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Indian Economy

Exit of Foreign Portfolio Investors

  • 07 Jul 2022
  • 14 min read

For Prelims: Capital Market, Inflation, FPI, US Federal Reserve, Reserve Bank of India, Monetary Policy

For Mains: Significance of FPI, Effect of Exit of FPI on Indian Economy, RBI’s Monetary Policy, Effect of US Federal Reserve on Indian Economy

Why in News?

June 2022 witnessed the worst Foreign Portfolio Investor (FPI) selloff since March 2020 when India announced a nationwide lockdown at Rs. 50,000 crore.

  • June was also the ninth on the trot that FPIs had sold net of their assets i.e. sold more than they had purchased.

What Do We Mean by Foreign Portfolio Investors?

  • About:
    • Foreign portfolio investors are those that invest funds in markets outside of their home turf.
    • FPI is part of a country’s capital account and is shown on its Balance of Payments (BOP).
      • The BOP measures the amount of money flowing from one country to other countries over one monetary year.
    • They are generally not active shareholders and do not exert any control over the companies whose shares they hold.
    • The Securities and Exchange Board of India (SEBI) brought new FPI Regulations, 2019, replacing the erstwhile FPI Regulations of 2014.
    • FPI is often referred to as “hot money” because of its tendency to flee at the first signs of trouble in an economy. FPI is more liquid, volatile and therefore riskier than FDI.
  • Significance of FPI:
    • Accessibility to International Credit:
      • Investors may be able to reach an increased amount of credit in foreign countries, enabling the investor to utilize more leverage and generate a higher return on their equity investment.
    • Increases the Liquidity of Domestic Capital Markets:
      • As markets become more liquid, they become more profound and broader, and a more comprehensive range of investments can be financed.
      • As a result, investors can invest with confidence knowing that they can promptly manage their portfolios or sell their financial securities if access to their savings is required.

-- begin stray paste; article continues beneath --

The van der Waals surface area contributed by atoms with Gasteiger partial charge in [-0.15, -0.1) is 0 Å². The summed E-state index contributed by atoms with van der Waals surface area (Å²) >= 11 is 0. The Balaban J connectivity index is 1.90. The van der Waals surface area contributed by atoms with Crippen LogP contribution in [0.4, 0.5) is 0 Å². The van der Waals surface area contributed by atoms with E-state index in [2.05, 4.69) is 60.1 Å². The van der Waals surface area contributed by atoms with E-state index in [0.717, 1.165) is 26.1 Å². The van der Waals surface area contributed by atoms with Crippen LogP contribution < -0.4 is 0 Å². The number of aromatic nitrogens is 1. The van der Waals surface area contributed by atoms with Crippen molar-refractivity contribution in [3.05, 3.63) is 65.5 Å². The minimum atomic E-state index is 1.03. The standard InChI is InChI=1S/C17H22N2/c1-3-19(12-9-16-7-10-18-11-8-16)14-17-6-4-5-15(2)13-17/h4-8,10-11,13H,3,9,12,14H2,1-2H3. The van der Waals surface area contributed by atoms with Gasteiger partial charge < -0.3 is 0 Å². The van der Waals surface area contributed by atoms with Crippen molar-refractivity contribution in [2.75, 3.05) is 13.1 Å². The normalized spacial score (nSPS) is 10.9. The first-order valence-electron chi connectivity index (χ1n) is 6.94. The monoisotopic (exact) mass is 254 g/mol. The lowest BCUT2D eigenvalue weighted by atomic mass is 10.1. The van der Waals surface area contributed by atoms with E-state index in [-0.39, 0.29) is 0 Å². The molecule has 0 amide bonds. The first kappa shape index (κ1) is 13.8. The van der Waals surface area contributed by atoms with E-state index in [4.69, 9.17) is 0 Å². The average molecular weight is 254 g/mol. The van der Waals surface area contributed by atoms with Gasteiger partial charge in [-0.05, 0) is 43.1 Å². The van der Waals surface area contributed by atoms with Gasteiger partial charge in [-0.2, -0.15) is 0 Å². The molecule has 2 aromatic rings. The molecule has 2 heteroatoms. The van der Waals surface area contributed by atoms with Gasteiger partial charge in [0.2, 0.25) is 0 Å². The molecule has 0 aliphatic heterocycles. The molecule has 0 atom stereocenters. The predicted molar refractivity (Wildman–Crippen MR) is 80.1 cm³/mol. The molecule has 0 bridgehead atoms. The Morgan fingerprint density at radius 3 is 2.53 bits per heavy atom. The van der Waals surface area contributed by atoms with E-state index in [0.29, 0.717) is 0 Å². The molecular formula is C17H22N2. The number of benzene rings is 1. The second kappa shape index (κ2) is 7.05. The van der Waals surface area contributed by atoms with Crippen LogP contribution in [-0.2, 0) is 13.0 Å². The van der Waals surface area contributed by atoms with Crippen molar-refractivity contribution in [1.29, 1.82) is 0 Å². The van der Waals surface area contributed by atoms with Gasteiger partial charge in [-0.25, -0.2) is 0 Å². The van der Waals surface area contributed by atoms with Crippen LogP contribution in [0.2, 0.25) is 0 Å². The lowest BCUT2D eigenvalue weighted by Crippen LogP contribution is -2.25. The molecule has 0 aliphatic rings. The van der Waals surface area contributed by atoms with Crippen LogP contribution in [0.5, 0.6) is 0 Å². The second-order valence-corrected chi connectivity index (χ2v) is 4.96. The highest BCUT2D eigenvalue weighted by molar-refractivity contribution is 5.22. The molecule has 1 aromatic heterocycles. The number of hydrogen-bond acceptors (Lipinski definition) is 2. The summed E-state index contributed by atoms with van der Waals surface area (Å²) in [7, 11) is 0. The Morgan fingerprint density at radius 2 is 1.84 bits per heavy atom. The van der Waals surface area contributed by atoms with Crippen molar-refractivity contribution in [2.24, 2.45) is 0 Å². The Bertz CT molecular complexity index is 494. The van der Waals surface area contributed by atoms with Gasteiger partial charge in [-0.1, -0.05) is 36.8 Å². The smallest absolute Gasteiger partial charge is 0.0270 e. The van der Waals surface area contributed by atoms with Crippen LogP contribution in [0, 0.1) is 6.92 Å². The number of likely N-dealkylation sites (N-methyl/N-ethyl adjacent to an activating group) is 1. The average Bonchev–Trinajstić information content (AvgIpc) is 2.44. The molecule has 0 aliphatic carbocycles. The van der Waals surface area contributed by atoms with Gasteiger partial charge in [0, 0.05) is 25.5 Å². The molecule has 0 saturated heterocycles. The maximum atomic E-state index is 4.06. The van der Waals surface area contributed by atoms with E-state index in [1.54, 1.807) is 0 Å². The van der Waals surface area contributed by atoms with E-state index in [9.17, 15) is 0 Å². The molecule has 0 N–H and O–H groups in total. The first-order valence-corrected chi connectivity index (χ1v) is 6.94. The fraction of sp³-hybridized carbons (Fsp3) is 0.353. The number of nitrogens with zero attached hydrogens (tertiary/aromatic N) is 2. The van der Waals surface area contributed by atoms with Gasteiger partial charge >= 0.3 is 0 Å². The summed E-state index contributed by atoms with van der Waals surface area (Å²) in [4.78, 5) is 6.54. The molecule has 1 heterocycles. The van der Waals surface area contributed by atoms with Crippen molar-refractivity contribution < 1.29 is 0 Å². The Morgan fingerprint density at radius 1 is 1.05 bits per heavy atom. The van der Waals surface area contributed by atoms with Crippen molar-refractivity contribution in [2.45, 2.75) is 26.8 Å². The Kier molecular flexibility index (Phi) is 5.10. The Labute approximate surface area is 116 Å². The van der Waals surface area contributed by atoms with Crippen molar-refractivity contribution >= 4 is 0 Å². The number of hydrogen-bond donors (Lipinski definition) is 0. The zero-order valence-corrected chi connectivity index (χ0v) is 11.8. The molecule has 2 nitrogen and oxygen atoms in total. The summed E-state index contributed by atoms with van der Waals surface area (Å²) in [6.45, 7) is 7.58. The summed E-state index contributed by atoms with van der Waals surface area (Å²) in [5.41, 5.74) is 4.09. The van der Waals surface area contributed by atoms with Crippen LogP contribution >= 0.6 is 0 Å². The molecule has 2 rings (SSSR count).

• Promotes the Development of Equity Markets:
      • Increased competition for financing leads to rewarding superior performance, prospects, and corporate governance.
      • As the market's liquidity and functionality evolve, equity prices will become value-relevant for investors, ultimately driving market efficiency.

How Big are FPI In India?

  • FPIs are the largest non-promoter shareholders in the Indian market and their investment decisions have a huge bearing on the stock prices and overall direction of the market.
  • Holding of FPIs (in value terms) in companies listed on National Stock Exchange stood at Rs. 51.99 lakh crore as on 31st March 2022, a decrease of 3.36% from Rs. 53.80 lakh crore as on 31st December 2021 due to the sustained sell-off since October 2021.
  • FPIs hold sizeable stakes in private banks, tech companies and big caps like Reliance Industries.
  • The US accounts for a major chunk of FPI investments at Rs. 17.57 lakh crore as of May 2022, followed by Mauritius Rs. 5.24 lakh crore, Singapore Rs. 4.25 lakh crore and Luxembourg Rs. 3.58 lakh crore, according to data available from the National Securities Depository Ltd (NSDL).

What Factors Encourage FPI Moves?

  • Economic Growth:
    • Promise of attractive returns on the back of economic growth draws investors including FPIs into a country’s markets.
    • As per data from the National Securities Depositories Ltd. (NDSL), FPIs brought in about Rs. 3,682 crore in 2002.